he first line I often hear from patients is that they’ve been diagnosed with clinical depression at some point. I usually keep quiet until I understand more. Still, my hackles go up. It’s not because of the patient telling me this — a poor victim of psychological reductionism — but because of the person dispensing this sort of nonsense.
The depression story I’m told usually contains something about chemical imbalance and genetic predisposition (“My mother was depressed, so I guess I inherited it.”)
Understanding depression is about understanding psychological suffering, which doesn’t lend itself to simple explanations.
Yes, of course, the brain functions differently when you’re depressed. If a rattlesnake enters your room your neurotransmitters will very likely spin into overdrive. If you learn a second language, your brain gets heavier, particularly in the language area. Or when you learn to play the piano, in the music area.
Everything we experience is filtered through the brain, so of course the brain functions differently if you feel depressed, afraid, suffer a panic attack or if your father dies. Baby monkeys’ brains, for example, begin to function like those of depressed humans if they’re deprived of their mothers.
More interestingly, if a baby is interacts primarily with a depressed caretaker, whether biologically related or not, the baby’s brain will begin to function like that of a depressive adult. Why is that? Well, a depressed caretaker often responds in a lower register of excitement to the baby’s thrilled interactions. If the baby looks at mummy’s face and opens up in a big, wide-mouthed smile, beaming with pleasure, and Mummy — deep in her sadness — looks back with a half-hearted, drooping, “Hi honey,” or fails to respond at all, the infant will feel the need to try harder and harder each time to get her attention. Soon, the baby’s brain, in neuro-chemical terms, functions just like that of a depressed person. The baby is still just a baby. Later, many may say the child has “always been that way.” They’ll note the child’s mother was depressed and call it genetic.
A word about genes: Nothing exists out of context, even genes. We know that if the mother contracts a disease or takes a damaging medication during pregnancy a baby can be born with a birth defect that wasn’t in its genes. Even perfect genetic predisposition can’t prevent some physical abnormalities.
So, if it isn’t genes, what causes depression?
Psychologist George Atwood says it’s all about the “depressing things that happen to us.” But that’s only the beginning of the story. Depressing things make us sad. Sadness generally turns into depression when no one around the sufferer cares enough to acknowledge the hurt and let the person express his feelings. If someone important to us dies when we’re children, we need someone else to understand our feelings. We need safe arms to hold us while we cry, perhaps mourning with us. We need good explanations for what happened. We require acceptance and the soothing of all the complex and contradictory feelings that accompany the event. If we can properly mourn in the company of an understanding adult, loss will rarely lead to long-term depression.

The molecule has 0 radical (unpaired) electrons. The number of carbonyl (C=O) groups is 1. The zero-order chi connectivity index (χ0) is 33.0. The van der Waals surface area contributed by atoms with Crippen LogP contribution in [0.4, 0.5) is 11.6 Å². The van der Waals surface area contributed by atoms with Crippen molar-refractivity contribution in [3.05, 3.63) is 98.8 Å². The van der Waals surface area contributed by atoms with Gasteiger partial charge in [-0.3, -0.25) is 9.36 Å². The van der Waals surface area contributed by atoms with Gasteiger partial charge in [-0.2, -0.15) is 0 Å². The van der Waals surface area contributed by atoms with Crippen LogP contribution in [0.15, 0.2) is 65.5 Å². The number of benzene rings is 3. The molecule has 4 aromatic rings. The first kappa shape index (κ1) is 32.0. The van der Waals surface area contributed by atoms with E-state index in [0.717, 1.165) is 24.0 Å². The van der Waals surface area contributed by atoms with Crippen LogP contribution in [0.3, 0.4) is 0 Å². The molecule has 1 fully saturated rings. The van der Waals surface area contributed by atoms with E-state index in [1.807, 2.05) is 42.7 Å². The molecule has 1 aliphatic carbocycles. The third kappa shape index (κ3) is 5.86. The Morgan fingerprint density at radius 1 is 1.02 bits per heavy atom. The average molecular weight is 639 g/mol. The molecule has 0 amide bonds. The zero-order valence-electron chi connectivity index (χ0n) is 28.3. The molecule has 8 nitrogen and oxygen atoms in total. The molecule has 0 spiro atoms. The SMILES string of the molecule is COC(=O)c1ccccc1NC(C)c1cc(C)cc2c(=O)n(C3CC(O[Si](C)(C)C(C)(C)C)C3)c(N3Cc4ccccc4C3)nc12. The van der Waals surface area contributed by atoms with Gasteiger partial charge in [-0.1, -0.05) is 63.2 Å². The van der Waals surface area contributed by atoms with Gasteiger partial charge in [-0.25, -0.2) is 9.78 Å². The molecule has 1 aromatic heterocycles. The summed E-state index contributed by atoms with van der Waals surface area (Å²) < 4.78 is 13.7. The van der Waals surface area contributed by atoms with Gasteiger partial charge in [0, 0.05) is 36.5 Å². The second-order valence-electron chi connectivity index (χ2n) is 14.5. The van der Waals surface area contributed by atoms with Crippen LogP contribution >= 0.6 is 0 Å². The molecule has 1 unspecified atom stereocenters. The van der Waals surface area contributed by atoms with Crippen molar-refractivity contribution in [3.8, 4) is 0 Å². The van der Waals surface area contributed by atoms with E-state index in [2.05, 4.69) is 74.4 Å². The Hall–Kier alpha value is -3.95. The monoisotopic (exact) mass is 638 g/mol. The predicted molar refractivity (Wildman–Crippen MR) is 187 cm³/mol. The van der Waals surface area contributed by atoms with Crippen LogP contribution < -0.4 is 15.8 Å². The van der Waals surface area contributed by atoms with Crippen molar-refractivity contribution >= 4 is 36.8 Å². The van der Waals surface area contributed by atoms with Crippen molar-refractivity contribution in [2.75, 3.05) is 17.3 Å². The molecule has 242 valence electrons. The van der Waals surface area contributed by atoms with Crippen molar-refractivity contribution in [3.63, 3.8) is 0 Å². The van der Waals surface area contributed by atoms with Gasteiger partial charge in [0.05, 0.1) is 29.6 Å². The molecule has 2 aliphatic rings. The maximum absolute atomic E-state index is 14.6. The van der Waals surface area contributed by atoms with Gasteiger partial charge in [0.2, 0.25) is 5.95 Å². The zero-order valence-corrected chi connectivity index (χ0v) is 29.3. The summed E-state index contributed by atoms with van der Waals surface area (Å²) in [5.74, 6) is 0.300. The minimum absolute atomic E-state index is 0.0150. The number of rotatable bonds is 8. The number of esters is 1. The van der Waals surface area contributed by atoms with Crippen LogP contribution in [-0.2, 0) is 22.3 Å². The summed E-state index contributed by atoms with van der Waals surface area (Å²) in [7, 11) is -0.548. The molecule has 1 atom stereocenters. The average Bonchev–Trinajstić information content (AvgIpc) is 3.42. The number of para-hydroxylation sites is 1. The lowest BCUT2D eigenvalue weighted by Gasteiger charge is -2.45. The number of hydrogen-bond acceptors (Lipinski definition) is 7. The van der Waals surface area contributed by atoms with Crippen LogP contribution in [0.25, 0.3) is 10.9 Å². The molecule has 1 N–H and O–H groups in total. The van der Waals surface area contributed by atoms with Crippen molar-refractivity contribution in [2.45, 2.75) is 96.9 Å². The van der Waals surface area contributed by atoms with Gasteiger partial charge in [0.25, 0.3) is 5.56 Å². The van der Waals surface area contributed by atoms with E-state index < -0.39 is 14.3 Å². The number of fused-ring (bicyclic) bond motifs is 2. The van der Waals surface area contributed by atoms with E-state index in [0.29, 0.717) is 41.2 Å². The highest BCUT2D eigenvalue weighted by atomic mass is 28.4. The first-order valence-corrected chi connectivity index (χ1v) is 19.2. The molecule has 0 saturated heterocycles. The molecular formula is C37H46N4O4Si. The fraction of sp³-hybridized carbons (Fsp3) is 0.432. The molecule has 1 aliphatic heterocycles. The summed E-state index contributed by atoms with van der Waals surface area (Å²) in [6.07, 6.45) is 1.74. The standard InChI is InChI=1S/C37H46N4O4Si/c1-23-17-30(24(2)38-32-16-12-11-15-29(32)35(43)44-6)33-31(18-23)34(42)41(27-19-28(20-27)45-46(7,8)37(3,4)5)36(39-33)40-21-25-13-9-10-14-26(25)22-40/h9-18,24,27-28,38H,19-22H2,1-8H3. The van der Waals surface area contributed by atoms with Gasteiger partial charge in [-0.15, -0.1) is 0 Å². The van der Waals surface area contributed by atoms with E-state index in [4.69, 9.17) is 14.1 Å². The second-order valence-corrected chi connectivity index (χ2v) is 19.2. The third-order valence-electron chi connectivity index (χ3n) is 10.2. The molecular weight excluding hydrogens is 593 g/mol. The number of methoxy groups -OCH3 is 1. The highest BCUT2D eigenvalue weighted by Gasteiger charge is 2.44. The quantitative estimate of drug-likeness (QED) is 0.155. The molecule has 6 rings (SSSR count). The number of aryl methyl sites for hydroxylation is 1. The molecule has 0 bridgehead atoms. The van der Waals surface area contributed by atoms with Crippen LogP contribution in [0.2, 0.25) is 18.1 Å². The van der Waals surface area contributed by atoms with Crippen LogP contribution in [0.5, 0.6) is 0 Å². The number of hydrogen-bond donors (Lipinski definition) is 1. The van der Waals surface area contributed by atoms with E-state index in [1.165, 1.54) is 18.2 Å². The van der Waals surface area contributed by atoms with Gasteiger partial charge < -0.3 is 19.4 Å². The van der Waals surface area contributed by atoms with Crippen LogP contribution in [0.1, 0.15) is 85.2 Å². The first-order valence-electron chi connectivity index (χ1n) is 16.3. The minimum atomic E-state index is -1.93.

But loss isn’t the only depressing experience humans face. Abuse is among the worst. It can range from enduring ridicule and insults while growing up to the most extreme forms of physical and sexual abuse.
Some of it is subtler, more common, and less recognized. Some people grow up feeling they must set aside deeply held feelings, beliefs, dreams and interests to maintain a needed tie with a parent or similarly important figure. Among mammals, humans are born extremely vulnerable. They depend intensely on love and interaction throughout their childhoods, and to some extent throughout their lives. If their early experiences suggest that love is conditional, and if the condition is that they must be something they’re not, they will surrender their true selves in order to maintain that tie and preserve the illusion of love.
These people feel that they’re fundamentally bad. They need to keep trying to be what their parents consider “good” — whether it’s good athlete, good student, devoted son or daughter, self-sacrificing, smiling, never angry, never sad. Since these efforts may actually succeed in generating a semblance of love, the people who worked so hard to get that love are unlikely to find anyone to understand their pain, since it will seem like they have it all.
Even seemingly milder problems can lead to depression, including being pushed to grow up too fast (demanding that a kid be more independent usually backfires) or always exhorted to “get over it!” These kids, as adults, won’t be used to the idea that feelings have importance. They will try to stifle them until they go underground and ferment in a vague sense of badness and depression.
Is it all the parents’ “fault”? Sad to say, parents in these cases are often casualties themselves, victims of their own lost childhoods and inexpressible feelings.